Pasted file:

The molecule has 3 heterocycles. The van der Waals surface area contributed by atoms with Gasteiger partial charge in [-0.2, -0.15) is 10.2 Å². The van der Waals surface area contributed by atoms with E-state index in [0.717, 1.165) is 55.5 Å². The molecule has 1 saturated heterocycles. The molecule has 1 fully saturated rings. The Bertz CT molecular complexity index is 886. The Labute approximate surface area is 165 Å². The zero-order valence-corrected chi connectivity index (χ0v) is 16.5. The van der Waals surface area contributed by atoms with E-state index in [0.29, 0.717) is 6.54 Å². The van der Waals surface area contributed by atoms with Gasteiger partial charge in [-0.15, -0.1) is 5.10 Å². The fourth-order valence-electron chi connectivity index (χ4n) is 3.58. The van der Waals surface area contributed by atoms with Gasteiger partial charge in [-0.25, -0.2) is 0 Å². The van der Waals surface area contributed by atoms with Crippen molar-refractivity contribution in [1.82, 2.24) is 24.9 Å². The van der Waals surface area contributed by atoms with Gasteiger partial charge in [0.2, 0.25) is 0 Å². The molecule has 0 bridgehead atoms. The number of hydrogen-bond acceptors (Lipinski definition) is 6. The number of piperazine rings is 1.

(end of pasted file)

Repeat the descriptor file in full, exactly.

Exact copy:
The molecule has 3 heterocycles. The van der Waals surface area contributed by atoms with Gasteiger partial charge in [-0.2, -0.15) is 10.2 Å². The van der Waals surface area contributed by atoms with E-state index in [0.717, 1.165) is 55.5 Å². The molecule has 1 saturated heterocycles. The molecule has 1 fully saturated rings. The Bertz CT molecular complexity index is 886. The Labute approximate surface area is 165 Å². The zero-order valence-corrected chi connectivity index (χ0v) is 16.5. The van der Waals surface area contributed by atoms with E-state index in [0.29, 0.717) is 6.54 Å². The van der Waals surface area contributed by atoms with Gasteiger partial charge in [-0.15, -0.1) is 5.10 Å². The fourth-order valence-electron chi connectivity index (χ4n) is 3.58. The van der Waals surface area contributed by atoms with Gasteiger partial charge in [-0.25, -0.2) is 0 Å². The van der Waals surface area contributed by atoms with Crippen molar-refractivity contribution in [1.82, 2.24) is 24.9 Å². The van der Waals surface area contributed by atoms with Gasteiger partial charge in [0.2, 0.25) is 0 Å². The molecule has 0 bridgehead atoms. The number of hydrogen-bond acceptors (Lipinski definition) is 6. The number of piperazine rings is 1.